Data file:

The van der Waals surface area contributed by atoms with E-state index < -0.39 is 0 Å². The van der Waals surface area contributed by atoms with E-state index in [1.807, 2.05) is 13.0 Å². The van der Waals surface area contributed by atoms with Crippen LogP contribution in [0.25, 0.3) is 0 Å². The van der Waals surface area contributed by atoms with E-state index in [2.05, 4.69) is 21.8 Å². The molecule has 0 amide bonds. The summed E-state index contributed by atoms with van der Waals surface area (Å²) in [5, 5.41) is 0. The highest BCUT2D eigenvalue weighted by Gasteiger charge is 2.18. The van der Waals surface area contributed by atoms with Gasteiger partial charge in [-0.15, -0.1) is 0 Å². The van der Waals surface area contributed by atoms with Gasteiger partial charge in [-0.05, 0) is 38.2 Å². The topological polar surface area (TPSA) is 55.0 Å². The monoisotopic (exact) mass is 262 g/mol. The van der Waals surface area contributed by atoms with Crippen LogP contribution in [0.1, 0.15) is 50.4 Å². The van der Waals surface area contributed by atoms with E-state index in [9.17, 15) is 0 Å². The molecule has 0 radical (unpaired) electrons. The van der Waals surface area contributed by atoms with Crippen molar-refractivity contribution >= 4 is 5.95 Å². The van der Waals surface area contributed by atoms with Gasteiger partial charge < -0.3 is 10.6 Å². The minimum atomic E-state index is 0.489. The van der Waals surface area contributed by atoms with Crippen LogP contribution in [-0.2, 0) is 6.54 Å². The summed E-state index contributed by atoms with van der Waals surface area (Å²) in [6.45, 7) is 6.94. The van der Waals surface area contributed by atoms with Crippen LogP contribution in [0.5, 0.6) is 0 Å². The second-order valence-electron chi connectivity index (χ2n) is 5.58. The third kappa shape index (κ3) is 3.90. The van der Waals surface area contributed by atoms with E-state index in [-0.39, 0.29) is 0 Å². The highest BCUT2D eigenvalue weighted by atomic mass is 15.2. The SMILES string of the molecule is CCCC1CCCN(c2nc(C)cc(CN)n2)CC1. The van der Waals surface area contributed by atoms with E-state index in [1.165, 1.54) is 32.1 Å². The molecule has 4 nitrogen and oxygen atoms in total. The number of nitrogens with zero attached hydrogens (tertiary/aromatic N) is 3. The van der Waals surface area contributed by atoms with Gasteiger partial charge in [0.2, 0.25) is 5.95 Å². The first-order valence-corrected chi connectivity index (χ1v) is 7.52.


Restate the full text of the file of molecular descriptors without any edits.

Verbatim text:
The van der Waals surface area contributed by atoms with E-state index < -0.39 is 0 Å². The van der Waals surface area contributed by atoms with E-state index in [1.807, 2.05) is 13.0 Å². The van der Waals surface area contributed by atoms with Crippen LogP contribution in [0.25, 0.3) is 0 Å². The van der Waals surface area contributed by atoms with E-state index in [2.05, 4.69) is 21.8 Å². The molecule has 0 amide bonds. The summed E-state index contributed by atoms with van der Waals surface area (Å²) in [5, 5.41) is 0. The highest BCUT2D eigenvalue weighted by Gasteiger charge is 2.18. The van der Waals surface area contributed by atoms with Gasteiger partial charge in [-0.15, -0.1) is 0 Å². The van der Waals surface area contributed by atoms with Gasteiger partial charge in [-0.05, 0) is 38.2 Å². The topological polar surface area (TPSA) is 55.0 Å². The monoisotopic (exact) mass is 262 g/mol. The van der Waals surface area contributed by atoms with Crippen LogP contribution in [0.1, 0.15) is 50.4 Å². The van der Waals surface area contributed by atoms with E-state index in [9.17, 15) is 0 Å². The molecule has 0 radical (unpaired) electrons. The van der Waals surface area contributed by atoms with Crippen molar-refractivity contribution >= 4 is 5.95 Å². The van der Waals surface area contributed by atoms with Gasteiger partial charge < -0.3 is 10.6 Å². The minimum atomic E-state index is 0.489. The van der Waals surface area contributed by atoms with Crippen LogP contribution in [-0.2, 0) is 6.54 Å². The summed E-state index contributed by atoms with van der Waals surface area (Å²) in [6.45, 7) is 6.94. The van der Waals surface area contributed by atoms with Crippen LogP contribution in [0.5, 0.6) is 0 Å². The second-order valence-electron chi connectivity index (χ2n) is 5.58. The third kappa shape index (κ3) is 3.90. The van der Waals surface area contributed by atoms with E-state index in [-0.39, 0.29) is 0 Å². The highest BCUT2D eigenvalue weighted by atomic mass is 15.2. The SMILES string of the molecule is CCCC1CCCN(c2nc(C)cc(CN)n2)CC1. The van der Waals surface area contributed by atoms with E-state index in [1.165, 1.54) is 32.1 Å². The molecule has 4 nitrogen and oxygen atoms in total. The number of nitrogens with zero attached hydrogens (tertiary/aromatic N) is 3. The van der Waals surface area contributed by atoms with Gasteiger partial charge in [0.2, 0.25) is 5.95 Å². The first-order valence-corrected chi connectivity index (χ1v) is 7.52.